In his recent article “Doing The Same Thing Over And Over”: War Karl Denninger puts forth an incredibly insightful perspective about how a nation should fight a war. Denninger argues that none of the wars that America has fought since World War II, including Korea, Vietnam, Gulf I & II and Afghanistan, have been, by his definition, real wars.
For all of the veterans and active military reading this article, please understand that this is in no way an attempt minimize the sacrifices you have made for this country. You have put yourselves in harm’s way to keep this country safe and free. The argument being made here is that while YOU are (or were) at war for this country, the rest of the population sat back watching reality TV, sipping lattes and concerning themselves with the daily activities of Britney Spears.
“We must as a nation choose whether we are going to prosecute this as a war, or leave.
We have not fought a war since WWII.Â None of the engagements we have entertained as a nation since with our military power have been wars, irrespective of what someone has called them.
There is only one way to fight a war.Â You commit your nation’s resources – material and the most precious of all, human – to the complete obliteration of your enemy.
You mass those resources against each objective in turn, without reservation, without holding back, without care for collateral damage or world opinion.
You do so until your adversary sues for peace, not because it is the political thing to do, not for expedience, but for one and only one reason: they’re tired of dying.
There is no “armistice” or “cease fire” in a war.Â There is only victory or defeat.Â There is only death or life.Â Collateral damage, including the loss of innocent life, is a known price that will be paid, although the toll is not of concern in that regard – only the certainty that it will occur.
If we are justified in utilizing military force – the last resort of any nation in the resolution of grievance – then we are justified in utilization of every bit of force we can muster, without mercy, without limit, without fear or favor.”
Denninger’s argument is reasonable, especially when you consider how politics trumps everything else in recent years. I argue, with no actual evidence but based on past behavior, that President Obama is likely looking at polls and considering his re-election bid when contemplating what to do with the Afghan situation. Is this the sign of a true leader, say, compared to a George Washington? Does anyone in the White House or Congress really care about the human lives being lost overseas or is the main concern whether or not their respective lobby groups will be contributing campaign donations in the near future? What’s more important to these people? Is it whether or not the military industrial complex will be able to acquire no-bid contracts, or is it the American soldier who volunteered his life for the cause of freedom with the understanding that the nation will be behind him when he (or she) is sent to war? Every politician, in front of a camera, will say that they are fully committed to our troops. In most cases, this is complete and utter nonsense, as their actions do not match their words. Their words mean ZERO.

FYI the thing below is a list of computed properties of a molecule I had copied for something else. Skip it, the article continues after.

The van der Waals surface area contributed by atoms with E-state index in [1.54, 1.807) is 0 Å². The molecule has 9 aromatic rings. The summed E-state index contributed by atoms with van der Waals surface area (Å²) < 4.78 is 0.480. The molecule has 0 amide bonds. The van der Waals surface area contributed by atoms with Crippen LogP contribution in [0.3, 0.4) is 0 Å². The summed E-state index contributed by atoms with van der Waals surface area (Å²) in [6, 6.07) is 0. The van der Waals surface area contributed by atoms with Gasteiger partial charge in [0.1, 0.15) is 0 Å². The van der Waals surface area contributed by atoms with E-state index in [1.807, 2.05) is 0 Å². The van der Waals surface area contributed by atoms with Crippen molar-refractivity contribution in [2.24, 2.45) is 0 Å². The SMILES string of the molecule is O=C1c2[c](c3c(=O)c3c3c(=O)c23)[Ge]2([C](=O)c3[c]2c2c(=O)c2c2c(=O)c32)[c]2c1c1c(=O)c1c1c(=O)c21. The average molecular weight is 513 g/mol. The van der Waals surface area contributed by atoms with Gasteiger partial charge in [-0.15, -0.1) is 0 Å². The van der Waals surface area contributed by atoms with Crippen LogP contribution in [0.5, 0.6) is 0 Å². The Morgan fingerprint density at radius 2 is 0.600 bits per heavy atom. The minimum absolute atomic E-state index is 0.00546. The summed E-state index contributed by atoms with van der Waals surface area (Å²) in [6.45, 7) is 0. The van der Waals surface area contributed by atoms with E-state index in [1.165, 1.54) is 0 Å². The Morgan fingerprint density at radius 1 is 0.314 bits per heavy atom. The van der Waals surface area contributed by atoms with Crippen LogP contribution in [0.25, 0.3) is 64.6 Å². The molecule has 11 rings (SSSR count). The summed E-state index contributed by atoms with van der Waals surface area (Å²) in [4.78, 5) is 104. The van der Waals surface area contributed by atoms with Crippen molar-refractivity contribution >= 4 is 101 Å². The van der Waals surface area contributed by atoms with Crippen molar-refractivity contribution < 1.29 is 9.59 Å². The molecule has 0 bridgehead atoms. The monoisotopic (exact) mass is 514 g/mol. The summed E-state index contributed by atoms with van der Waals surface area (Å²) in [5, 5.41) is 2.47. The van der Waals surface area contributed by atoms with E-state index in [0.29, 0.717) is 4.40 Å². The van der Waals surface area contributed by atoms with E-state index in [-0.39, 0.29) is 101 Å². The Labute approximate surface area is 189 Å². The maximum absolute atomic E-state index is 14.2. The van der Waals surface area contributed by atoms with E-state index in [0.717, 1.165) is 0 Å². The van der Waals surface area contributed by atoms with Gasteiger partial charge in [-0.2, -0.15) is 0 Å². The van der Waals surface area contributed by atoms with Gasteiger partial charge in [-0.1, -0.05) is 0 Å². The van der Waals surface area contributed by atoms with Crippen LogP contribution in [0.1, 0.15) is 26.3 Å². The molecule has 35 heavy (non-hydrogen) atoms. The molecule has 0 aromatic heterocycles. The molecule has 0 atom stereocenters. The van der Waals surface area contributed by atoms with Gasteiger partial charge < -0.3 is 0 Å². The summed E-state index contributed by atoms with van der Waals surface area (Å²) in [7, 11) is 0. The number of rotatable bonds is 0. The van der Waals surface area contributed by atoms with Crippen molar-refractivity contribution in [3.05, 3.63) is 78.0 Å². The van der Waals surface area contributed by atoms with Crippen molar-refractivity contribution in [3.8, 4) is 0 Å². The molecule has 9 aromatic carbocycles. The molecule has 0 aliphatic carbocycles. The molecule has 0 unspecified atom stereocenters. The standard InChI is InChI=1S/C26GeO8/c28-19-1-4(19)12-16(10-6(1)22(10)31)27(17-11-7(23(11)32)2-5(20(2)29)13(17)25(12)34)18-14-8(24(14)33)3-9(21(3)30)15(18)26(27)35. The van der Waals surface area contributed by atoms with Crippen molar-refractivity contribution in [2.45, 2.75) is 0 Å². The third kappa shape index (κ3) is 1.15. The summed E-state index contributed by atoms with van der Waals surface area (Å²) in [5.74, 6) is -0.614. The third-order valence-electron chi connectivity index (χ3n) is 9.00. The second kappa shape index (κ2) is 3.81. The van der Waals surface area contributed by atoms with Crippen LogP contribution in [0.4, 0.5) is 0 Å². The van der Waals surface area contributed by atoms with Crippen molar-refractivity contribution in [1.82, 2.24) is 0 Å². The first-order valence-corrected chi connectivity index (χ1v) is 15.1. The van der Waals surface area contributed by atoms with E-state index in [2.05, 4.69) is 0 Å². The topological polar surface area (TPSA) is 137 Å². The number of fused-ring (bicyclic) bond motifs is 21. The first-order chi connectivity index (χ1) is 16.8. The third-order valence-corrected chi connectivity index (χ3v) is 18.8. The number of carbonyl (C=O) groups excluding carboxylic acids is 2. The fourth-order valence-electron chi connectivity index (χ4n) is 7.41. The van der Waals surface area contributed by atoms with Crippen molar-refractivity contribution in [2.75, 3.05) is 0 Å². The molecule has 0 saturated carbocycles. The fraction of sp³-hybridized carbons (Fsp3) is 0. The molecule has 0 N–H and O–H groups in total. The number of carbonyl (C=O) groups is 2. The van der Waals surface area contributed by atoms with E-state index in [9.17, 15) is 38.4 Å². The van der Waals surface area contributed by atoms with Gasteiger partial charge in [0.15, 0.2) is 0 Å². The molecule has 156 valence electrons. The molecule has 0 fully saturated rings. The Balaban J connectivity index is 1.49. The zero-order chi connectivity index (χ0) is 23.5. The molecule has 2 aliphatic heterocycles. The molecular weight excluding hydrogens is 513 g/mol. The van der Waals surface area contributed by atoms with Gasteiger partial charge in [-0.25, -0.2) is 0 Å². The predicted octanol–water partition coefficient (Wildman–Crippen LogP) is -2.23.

It seems to me that waging war has become politics as usual. And from my perspective, it is absolutely sickening. Does it strike anyone else as ridiculous that our soldiers can’t get body or vehicle armor without someone Congressman refusing to vote for it unless there is an earmark spending item attached to it that benefits their district or state? How about we consider the welfare of our men and women in uniform first, pass bills specifically for the purpose at hand, and worry about all the other bullshit later?
Denninger is right when he says:
“Either fully commit our nationÂ to war with all of her resourcesÂ or bring our troops home.”